Maybe he hated having to lose friends because of my mother and making new ones every year. Maybe he could no longer take her impulsive behavior and reckless words. Maybe he was tired of being married to a woman who never took responsibility for her woes, instead always blaming them on other people or on constellations.
Of course you’re taking his side , she’d sometimes say. You’re just like him .
What she meant: My father’s sun sign, Scorpio, is the same as my moon sign—representing the “inner mood” underneath my dominant Capricorn traits. Armed with stingers and exoskeletons, Scorpios are guarded but dogged, passionate while perilous. At first glance, my unassuming, careful, hardworking father wouldn’t appear to have such danger in him. But perhaps that’s the thing with Scorpios: you don’t know they’re deadly until it’s too late.
If I had believed this, I might’ve countered that my mother was also transforming into her moon sign: Gemini—the twins, shrewd and deceitful, cleaved into two personas. During the day, she was suspicious and volatile, a near-constant spout of vitriol against my father. But as soon as he got home, she became a doting housewife, with a smile plastered on her face, a Stepford Wife.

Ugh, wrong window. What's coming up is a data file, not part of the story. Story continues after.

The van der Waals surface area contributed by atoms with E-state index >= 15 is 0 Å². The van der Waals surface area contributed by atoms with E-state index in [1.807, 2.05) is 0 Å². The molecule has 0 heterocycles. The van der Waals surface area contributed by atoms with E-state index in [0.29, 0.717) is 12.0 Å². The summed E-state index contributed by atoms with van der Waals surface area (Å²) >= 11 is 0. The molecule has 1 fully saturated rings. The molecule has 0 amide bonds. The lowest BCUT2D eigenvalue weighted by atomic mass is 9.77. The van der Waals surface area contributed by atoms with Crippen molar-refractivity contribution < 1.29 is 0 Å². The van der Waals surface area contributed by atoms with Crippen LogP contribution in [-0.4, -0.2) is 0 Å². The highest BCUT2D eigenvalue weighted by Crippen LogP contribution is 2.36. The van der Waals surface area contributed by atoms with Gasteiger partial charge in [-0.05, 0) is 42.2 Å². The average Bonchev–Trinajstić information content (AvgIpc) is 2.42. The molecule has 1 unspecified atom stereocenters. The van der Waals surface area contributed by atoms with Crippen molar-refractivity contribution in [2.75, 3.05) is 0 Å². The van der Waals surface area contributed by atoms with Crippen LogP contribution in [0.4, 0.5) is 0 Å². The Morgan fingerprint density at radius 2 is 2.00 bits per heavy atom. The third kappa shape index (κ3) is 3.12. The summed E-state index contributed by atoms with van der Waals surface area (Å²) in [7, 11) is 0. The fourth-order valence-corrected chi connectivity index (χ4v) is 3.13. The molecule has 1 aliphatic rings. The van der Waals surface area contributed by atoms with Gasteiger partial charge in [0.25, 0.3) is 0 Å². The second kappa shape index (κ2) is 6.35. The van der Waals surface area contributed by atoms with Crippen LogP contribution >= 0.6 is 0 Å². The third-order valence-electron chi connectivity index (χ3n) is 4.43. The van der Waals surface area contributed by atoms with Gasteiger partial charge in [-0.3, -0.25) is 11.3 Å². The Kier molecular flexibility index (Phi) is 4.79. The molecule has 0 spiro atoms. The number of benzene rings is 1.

This was my mother’s plan to save her marriage—pretend like nothing was wrong, like things were better than ever, actually—and I loathed it. My mother had always been terrible at hiding her true feelings, so the seams around this performance were noticeable. I kept telling her that my father would figure it out soon enough, and that it was best to just confront him and have an honest, reasoned conversation about their marriage.
Instead of talking to my father, my mother turned to yet another Capricorn, an old friend she’d long neglected: Jesus. A third persona emerged: that of the devout, born-again Catholic. Throughout her marital decay, my mother’s closest friends and confidants were two Catholic Taiwanese immigrants who’d had similar issues with their husbands before successfully “saving” their marriages. They prayed with her and for her as she tried to salvage the situation.
My mother was recalibrating her belief system, though not by diminishing her astrological superstitions. (I recall scouring Macy’s one Chinese New Year for earrings that were red—the luckiest color—after my mother heard an ominous forecast for her Chinese sign, the ox.) Rather, she simply grew her spiritual database so as to increase her chances of arriving at an intervention.